• How to Change URL Without Losing SEO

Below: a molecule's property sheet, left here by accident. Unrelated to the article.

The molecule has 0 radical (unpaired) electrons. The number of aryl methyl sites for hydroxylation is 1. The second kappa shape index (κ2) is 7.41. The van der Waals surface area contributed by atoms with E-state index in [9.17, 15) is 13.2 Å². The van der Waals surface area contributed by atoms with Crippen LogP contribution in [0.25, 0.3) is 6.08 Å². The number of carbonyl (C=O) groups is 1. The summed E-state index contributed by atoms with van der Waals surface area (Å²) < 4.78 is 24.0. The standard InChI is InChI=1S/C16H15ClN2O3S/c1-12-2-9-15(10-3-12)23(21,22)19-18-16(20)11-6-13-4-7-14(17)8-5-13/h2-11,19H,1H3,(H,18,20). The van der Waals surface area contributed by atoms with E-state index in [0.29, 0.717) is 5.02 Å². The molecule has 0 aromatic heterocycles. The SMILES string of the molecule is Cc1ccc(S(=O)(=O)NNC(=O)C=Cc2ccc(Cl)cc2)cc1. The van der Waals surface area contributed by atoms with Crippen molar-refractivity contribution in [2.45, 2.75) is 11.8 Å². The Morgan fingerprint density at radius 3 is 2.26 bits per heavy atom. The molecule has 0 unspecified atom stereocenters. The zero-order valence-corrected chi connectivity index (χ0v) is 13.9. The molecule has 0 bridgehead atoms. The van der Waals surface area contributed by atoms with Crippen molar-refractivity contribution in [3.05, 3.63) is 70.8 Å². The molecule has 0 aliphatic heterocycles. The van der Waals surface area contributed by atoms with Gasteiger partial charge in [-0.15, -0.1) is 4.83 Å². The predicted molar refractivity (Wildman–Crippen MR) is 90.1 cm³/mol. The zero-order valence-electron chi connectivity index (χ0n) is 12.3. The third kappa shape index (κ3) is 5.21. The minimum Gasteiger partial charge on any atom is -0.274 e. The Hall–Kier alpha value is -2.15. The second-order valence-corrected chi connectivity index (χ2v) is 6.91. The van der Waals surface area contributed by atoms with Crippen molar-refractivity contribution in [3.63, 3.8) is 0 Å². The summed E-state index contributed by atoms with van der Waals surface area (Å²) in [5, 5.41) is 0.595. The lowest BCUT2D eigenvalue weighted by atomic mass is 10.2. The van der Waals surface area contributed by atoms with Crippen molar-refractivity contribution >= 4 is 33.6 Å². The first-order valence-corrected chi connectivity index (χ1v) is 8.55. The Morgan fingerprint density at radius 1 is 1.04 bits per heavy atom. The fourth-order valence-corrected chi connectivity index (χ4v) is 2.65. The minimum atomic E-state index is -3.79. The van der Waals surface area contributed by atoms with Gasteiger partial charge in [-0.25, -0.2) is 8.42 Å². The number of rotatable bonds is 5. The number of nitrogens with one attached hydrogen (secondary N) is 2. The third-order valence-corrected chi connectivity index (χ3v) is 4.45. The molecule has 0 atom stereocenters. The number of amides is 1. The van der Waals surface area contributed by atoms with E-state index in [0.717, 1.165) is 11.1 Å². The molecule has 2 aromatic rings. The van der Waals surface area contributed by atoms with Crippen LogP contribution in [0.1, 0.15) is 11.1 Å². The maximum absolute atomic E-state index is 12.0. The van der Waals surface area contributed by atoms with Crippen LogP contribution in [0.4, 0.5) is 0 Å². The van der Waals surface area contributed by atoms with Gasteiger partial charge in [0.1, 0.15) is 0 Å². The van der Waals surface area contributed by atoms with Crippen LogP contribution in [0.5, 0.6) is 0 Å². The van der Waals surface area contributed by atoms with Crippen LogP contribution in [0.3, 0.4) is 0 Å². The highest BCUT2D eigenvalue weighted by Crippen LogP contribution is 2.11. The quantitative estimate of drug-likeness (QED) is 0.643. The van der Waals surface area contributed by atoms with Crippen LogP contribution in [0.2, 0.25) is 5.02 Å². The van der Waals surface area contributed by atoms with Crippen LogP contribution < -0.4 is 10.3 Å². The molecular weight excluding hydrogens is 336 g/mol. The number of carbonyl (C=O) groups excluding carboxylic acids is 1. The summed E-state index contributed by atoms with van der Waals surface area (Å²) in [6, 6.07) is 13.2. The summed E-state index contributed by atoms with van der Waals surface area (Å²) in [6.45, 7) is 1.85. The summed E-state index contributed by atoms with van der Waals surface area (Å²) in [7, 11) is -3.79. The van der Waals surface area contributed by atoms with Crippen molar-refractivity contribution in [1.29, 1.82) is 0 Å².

Whether you're updating content on your existing site or moving your entire site to another domain name, you might be wondering how to change URL without losing SEO. When you spend a long time optimizing your site and gaining trust and authority to Google, you definitely don't want to lose your current search engine rankings! So, how do you change your URLs without losing SEO? The most effective way to do this is with 301 redirects. This will allow all of the traffic and SEO to be redirected from the old URL to the new URL. Some website platforms already have this ability to set up 301 redirects built into the site (such as Wix) and others require you to install an additional app or plugin (such as WordPress). Lets talk about why it's important to use 301 redirects and how to set them up on some of the most popular website platforms. Table of Contents Why are 301 redirects important for SEO? How to Setup a 301 Redirect on Wix How to Setup a 301 Redirect on WordPress How to Setup a 301 Redirect on Squarespace & Shopify Why are 301 redirects important for SEO? When you change the URL of a page that is already published on the internet, the old URL will display a 404 error. If this is not changed, Google will display an Index Coverage Error like this: Submitted URL not found (404): You submitted a non-existent URL for indexing. How does this affect your SEO? Well, obviously, if that old URL is ranking on Google, the page will display a 404 error and not the content that you want Google to crawl. Eventually, when Google crawls the site again, they will go to that link and see that there is no relevant content on the page and the URL will be deindexed. Your search rankings and hard work will be lost and you'll have to start over. This also applies to any backlinks that you might have from other websites. There is no way that you will be able to contact all of the site owners who link to your site and ask them to update the URL. However, with a 301 redirect, it doesn't matter. They can keep the old URL but when someone clicks on it, they will automatically be redirected to the new URL with the correct page content. Another time this will become handy is if you change your domain name. When changing the domain name on your site, all of the slugs (or portion of the url that comes after the .com) will remain the same but you'll need to update all links to redirect to the new domain name. How to Setup a 301 Redirect on Wix Wix makes it so easy to set up a redirect. There is no need to install a separate app or plugin, everything is already built in. All you need is a domain name and a premium plan (you cannot set up redirects with a free Wix URL). When I moved my website (this one) from WordPress to Wix, I set up 301 redirects for all of my blog posts. I changed the blog URL structure and didn't want to lose my currently rankings. I found that not only did my rankings remain the same, I actually increased in rankings on some of the poorer performing blog posts. This is a win! Wix makes setting up 301 redirects super simple: Go to SEO Tools in your site's dashboard. Click URL Redirect Manager. Click + New Redirect. Select Single Redirect. Note: If you want to update multiple pages which share the same path, you can select group redirect. Learn More Enter the old URL path you want to redirect from, (e.g., /about-us) under Old URL. Start typing the URL path of your new page and select it from the drop-down. Click Save & Close or click Save & Add Another to add more. Get the full support article here. How to Setup a 301 Redirect on WordPress Setting up a redirect on WordPress takes a little more effort since you need to find a reliable plugin and set it up first. A premium option is to upgrade your current SEO tool, which will often include a redirect manager as part of their premium plan. Two of my favorite SEO Plugins that include this with premium are Yoast SEO and All-in-One SEO. I have successfully ranks WordPress website with both plugins and find them to be easy to use. I do not pay for the premium plan for either, but I like that I could reduce the number of plugins I use by upgrading. Right now I have to install another plugin to do the redirects. If you don't want to pay for a premium plugin, like me, I recommend using Redirection by John Godley. I have successfully used this free plugin on many sites without any problems. The plugin has 4.5 stars with 571 ratings. One of the things that I really like about this plugin is that it allows you to see how many hits the URL has gotten with the redirect. How to Setup a 301 Redirect on Squarespace & Shopify Full disclosure: I have never setup redirects on Squarespace or Shopify, but if you're looking for instructions on how to do it, this might help. Squarespace - full instructions here In the Home menu, click Settings, then click Advanced. Click URL mappings. Click into the text field and add your redirects. Ensure the formatting is correct. Click Save. Shopify - full instructions here From your Shopify admin, go to Online Store > Navigation. Click URL Redirects. Click Create URL redirect. In Redirect from, enter the old URL that you want to redirect visitors from. You can't redirect URLs that begin with the following prefixes: /apps, /application, /cart, /carts, /orders, /shop, or /services. In Redirect to, enter the new URL that you want to redirect visitors to. If you want to redirect to your store's home page, then enter /. Click Save redirect. Keep Your SEO in Tact with 301 Redirects! I hope that know you understand how and why you should always set up 301 redirects when you're changing any of your website URLs. Don't lose all of your hard work and effort, let along the website traffic and visitors, just by missing a simple step like this. If you have any questions or comments about this topic, please leave a comment below!